Between my three pregnancies I have been pregnant during every season of the year, sometimes twice. From the summer heat to the isolation of winter, pregnancy is never easy, regardless of what time of the year you happen to be gestating. However, I can tell you from experience that being pregnant during the holidays is the worst of the worst, my friends, and for so many reasons.
Holidays suck in general, or at least for the majority of us. From family drama to financial stress, traveling, and things not quite meeting everyone's expectations, it's not necessarily the most stress-free time of the year. And when you're pregnant, the difficulties of the holiday season are exacerbated. Your pregnancy hormones make navigating conflict so much harder, and the morning sickness, having to pee every 20 minutes, and swollen feet make traveling, holiday shopping, and well, everything, nothing less than difficult. And when things don't go as planned, it's not like you can hide in the bathroom with a bottle of wine and a plate of cookies.
Then there's the fact that when you are pregnant you "get" to be the center of attention, whether you want to or not. Everyone from strangers at the mall to great aunt Sally thinks it's OK to touch you, ask you personal questions, comment on your body, or share their opinion about whether or not you should be having that peppermint mocha, sip of champagne, or extra piece of pie.
So, yeah, I have more than a few reasons why I think being pregnant during the holidays completely sucks, including the following:
Our culture is obsessed with pregnant women. Which seems nice at first, because pregnancy is a time when you should be cared for and supported. But I can tell you that it gets really old after a while, and what seems like a hundred strangers touching you without your permission or thinking you want their opinion about your pregnancy or baby.
From not being able to enjoy wine at Thanksgiving, Irish coffee at Christmas, or champagne on New Year's Eve, I missed out on a whole season of cheer when I was pregnant.
For me, having hyperemesis gravidarum during my last two pregnancies meant that I never knew what, if anything, I would be able to eat. A reality that in and of itself is daunting, but is horrible during the holidays when people are busy making your favorite food. If you are able to eat, people find it necessary to comment about it:
Are you sure you should be eating that?
Are you really going to have another piece of pie?
How much weight have you gained?
What and how much you choose to eat is no one's freaking business, but the holidays bring out the "best" in people, so you're usually stuck fielding their comments and questions.
Early in your pregnancy, you may have nausea and vomiting to contend with. Late in your pregnancy, you might worry about having your baby in a strange hospital or on the side of the highway. All the way through, you are bound to be a little uncomfortable and have to stop 100 times to pee. Traveling while pregnant sucks.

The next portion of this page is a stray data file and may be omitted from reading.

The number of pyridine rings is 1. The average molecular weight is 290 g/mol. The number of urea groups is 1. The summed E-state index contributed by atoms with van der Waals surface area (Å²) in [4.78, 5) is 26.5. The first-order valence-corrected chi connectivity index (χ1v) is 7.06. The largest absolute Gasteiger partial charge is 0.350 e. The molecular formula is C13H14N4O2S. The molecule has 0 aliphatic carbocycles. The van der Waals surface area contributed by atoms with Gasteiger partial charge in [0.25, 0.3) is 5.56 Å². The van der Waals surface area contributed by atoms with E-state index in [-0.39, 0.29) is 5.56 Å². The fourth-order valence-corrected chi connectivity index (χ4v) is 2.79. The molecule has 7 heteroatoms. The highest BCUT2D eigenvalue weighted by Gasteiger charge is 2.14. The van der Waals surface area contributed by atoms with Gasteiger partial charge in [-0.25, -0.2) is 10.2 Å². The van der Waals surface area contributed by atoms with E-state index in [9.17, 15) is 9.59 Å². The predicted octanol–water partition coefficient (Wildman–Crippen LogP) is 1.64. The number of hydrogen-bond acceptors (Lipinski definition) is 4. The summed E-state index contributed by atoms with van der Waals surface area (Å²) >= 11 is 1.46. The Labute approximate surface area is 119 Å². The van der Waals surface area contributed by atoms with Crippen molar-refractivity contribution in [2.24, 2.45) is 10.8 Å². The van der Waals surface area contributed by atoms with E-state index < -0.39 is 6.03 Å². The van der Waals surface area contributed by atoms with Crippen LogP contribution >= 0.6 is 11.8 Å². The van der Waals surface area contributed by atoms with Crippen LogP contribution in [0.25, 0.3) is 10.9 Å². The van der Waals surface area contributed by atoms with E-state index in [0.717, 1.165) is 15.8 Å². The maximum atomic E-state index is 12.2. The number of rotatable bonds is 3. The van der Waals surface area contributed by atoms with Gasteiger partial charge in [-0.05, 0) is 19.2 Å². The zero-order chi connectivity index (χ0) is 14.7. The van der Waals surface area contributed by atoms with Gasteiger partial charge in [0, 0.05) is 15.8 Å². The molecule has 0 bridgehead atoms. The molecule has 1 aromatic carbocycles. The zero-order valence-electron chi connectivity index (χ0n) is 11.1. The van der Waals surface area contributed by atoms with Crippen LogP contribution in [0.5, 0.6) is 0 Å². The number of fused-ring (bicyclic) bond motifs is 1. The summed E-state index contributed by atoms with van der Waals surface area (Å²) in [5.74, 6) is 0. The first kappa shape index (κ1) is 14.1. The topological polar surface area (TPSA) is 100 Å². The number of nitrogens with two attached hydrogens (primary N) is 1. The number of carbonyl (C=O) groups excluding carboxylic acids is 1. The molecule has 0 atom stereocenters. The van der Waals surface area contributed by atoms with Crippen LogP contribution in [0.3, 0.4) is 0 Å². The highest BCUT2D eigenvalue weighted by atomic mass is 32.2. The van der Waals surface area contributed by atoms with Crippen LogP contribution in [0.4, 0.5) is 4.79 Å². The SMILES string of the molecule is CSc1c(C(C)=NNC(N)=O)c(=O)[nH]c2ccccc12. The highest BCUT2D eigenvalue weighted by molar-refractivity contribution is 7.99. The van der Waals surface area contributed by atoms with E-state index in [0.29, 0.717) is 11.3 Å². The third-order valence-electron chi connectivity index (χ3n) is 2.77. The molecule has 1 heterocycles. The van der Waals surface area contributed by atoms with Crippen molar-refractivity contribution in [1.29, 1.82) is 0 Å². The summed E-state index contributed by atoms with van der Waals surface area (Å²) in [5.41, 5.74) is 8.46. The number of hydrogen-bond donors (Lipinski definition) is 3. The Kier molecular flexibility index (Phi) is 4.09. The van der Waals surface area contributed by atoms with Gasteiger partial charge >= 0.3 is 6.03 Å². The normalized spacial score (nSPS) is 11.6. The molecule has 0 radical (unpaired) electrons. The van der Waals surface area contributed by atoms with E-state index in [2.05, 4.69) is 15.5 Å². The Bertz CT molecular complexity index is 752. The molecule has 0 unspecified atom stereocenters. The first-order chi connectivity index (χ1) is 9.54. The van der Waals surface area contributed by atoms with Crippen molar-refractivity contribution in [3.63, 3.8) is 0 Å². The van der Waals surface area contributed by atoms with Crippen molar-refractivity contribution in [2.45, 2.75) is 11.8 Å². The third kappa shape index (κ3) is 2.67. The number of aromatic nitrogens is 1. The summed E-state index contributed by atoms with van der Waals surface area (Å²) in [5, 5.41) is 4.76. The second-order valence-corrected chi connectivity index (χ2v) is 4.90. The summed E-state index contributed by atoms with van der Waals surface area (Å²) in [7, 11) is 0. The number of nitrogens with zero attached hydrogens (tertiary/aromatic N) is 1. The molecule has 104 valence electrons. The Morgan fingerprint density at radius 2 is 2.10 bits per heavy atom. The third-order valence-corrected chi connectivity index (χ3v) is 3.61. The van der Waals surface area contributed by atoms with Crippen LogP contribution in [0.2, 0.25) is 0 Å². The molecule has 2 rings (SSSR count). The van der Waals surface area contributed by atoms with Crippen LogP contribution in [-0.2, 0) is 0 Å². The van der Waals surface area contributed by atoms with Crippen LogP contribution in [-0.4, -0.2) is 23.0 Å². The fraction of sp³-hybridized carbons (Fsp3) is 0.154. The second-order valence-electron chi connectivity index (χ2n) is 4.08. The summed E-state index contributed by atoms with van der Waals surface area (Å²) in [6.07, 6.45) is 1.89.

I am not fond of family drama at any time. I can certainly do without petty feuds, passive aggressive comments, and political discussions that make everyone angry, sad, or want to drink their weight in wine. But wen you are pregnant, hormones can make you super sensitive and more than a little emotional. In my experience, this generally means more holiday tears than holiday cheer.
Between shopping, parties, and family gatherings, the holidays create so many more opportunities for people to forget their manners and your personal boundaries. They ask you personal questions like:
"When was your baby conceived?"
"Are you planning to breastfeed?"
"Are you going to have a vaginal birth?"
"How much weight have you gained?"
"When are you having another one?"
None. Of. Your. Business.
I freaking hate shopping this time of year. I just can't with the crowds, consumerism, and not being able to find a parking spot, like, ever. When pregnant, holiday shopping means navigating crowds while pregnant, standing in line while pregnant, and the aforementioned awkward encounters with strangers, all while a tiny fetus kicks you in the ribs.
With the state of health care in the U.S. being pretty much a dumpster fire, and all of the things you have to buy for your pregnant self and new baby to be, pregnancy + the holidays can = some serious financial stress. Having a baby is expensive, and there's nothing like the holidays to remind you of that fact.
On the plus side, pregnancy is a magical excuse to hide at home and watch Netflix while everyone else attends the events you don't enjoy, so there is one bright star in the darkness that is pregnancy during the holidays.
But TBH, I feel like I missed out on some of my favorite holiday traditions because my body was busy growing another human being. I didn't have the energy to attend events I actually wanted to go to, and I felt too nauseated to eat the foods I look forward to eating every year. So while the holidays tend to be a mixed bag of bad and good, dealing with a pregnancy during the holidays is, you know, kind of the worst.
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